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Ranking the Best Episodes of ‘Curb Your Enthusiasm’ 

Ranking the Best Episodes of ‘Curb Your Enthusiasm’ 

After 12 seasons, HBO’s Curb Your Enthusiasm is coming to a close. Or at least that’s according to Larry David, but he can hardly be trusted (he’s been teasing his retirement from Curb for years!) Or maybe we’re just in denial… 

Sadly, it appears David might be telling the truth for once this time. He recently told the Hollywood Reporter  that he will “now have the opportunity to finally shed this ‘Larry David’ persona and become the person God intended me to be—the thoughtful, kind, caring, considerate human being I was until I got derailed by portraying this malignant character.” 

After 110 episodes, the Seinfeld co-creator and “social assassin” has had an incredible run, from doing battle with black swans, tripping Shaq in the middle of a Lakers game, to forgetting his lines during his Broadway debut. As David prepares for his final farewell, we’re looking back at Curb‘s best episodes, from the brutally cringey to the pretttttty, pretttttty, pretty good. 

9. ‘Happy New Year’ (Season 10, Episode 1)

When Curb is at its best, Larry David’s strange social rules and particularities enter the public zeitgeist and take hold. That’s just what happened in Season 10’s premiere, in which Larry established a permissible period for the annual greeting of “Happy New Year” (it’s just three days, and now we all must abide). 

The 2020 episode also has Larry strategically using a MAGA hat to keep “stop and chats” to a minimum, the start of the season’s hilarious Mocha Joe storyline and a bit of mansplaining #MeToo for good measure.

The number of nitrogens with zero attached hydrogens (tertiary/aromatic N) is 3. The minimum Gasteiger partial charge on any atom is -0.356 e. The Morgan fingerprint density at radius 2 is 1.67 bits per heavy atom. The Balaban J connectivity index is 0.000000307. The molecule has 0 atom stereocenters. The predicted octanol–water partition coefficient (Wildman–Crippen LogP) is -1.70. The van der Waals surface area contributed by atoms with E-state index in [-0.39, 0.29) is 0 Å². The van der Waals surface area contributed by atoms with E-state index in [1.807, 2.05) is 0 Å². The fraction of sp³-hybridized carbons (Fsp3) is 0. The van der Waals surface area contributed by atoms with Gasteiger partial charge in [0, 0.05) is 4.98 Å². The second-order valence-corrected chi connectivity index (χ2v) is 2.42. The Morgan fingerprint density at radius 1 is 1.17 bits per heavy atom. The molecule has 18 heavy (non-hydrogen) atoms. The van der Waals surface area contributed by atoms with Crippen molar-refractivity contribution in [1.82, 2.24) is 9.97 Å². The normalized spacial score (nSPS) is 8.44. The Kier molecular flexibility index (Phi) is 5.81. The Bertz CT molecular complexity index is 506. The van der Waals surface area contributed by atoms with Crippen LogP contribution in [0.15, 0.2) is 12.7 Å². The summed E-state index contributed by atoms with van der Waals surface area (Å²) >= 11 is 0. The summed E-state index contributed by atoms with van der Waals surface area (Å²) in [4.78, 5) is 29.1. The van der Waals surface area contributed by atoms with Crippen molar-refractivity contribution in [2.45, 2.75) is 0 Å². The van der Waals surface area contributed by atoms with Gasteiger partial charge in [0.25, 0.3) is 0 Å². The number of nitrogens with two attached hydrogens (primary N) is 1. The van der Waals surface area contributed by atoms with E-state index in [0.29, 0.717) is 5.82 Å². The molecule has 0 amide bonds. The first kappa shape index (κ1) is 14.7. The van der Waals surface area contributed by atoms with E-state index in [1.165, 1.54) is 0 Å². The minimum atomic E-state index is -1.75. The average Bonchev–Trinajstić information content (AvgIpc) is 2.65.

8. ‘Shaq’ (Season 2, Episode 8)

Over the years, Curb has featured a host of notable cameos, but one of the first A-listers to join the LD universe was Shaquille O’Neal, still at the height of his powers in 2001 as a member of the Los Angeles Lakers.

LA’s fan base erupts when Larry accidentally trips and injures Shaq (while stretching his legs, sitting courtside at the Staples Center). But in a twist of fate, this turns out to be a great thing for Larry! Everyone finally leaves him alone. 

7. ‘Larry vs. Michael J. Fox’ (Season 8, Episode 10)

Season 8 found Larry leaving LA sunshine for the grit of New York City, where he happens to live in the same apartment building as one Michael J. Fox (playing himself). In Larry vs. Michael J. Fox, Larry spends the episode trying to decipher if Michael is intentionally sniping him or simply living with Parkinson’s disease. Did Michael mean to shake up Larry’s can of Coke, or was it just a result of his condition? 

It’s a devilishly funny premise that only Larry (along with a clearly game Michael) could pull off. 

6. ‘The Car Pool Lane’ (Season 4, Episode 6)

With Larry’s perpetual frenemy Marty Funkhouser (played by the legendary Bob Einstein) mourning the loss of his father, Larry attempts to guilt him into giving away his Dodgers tickets, to no avail. When he finally lands tickets of his own, Larry then strikes up a new scheme to skirt LA traffic by employing a prostitute (Kym Whitley) to ride with him so that he can use the carpool lane.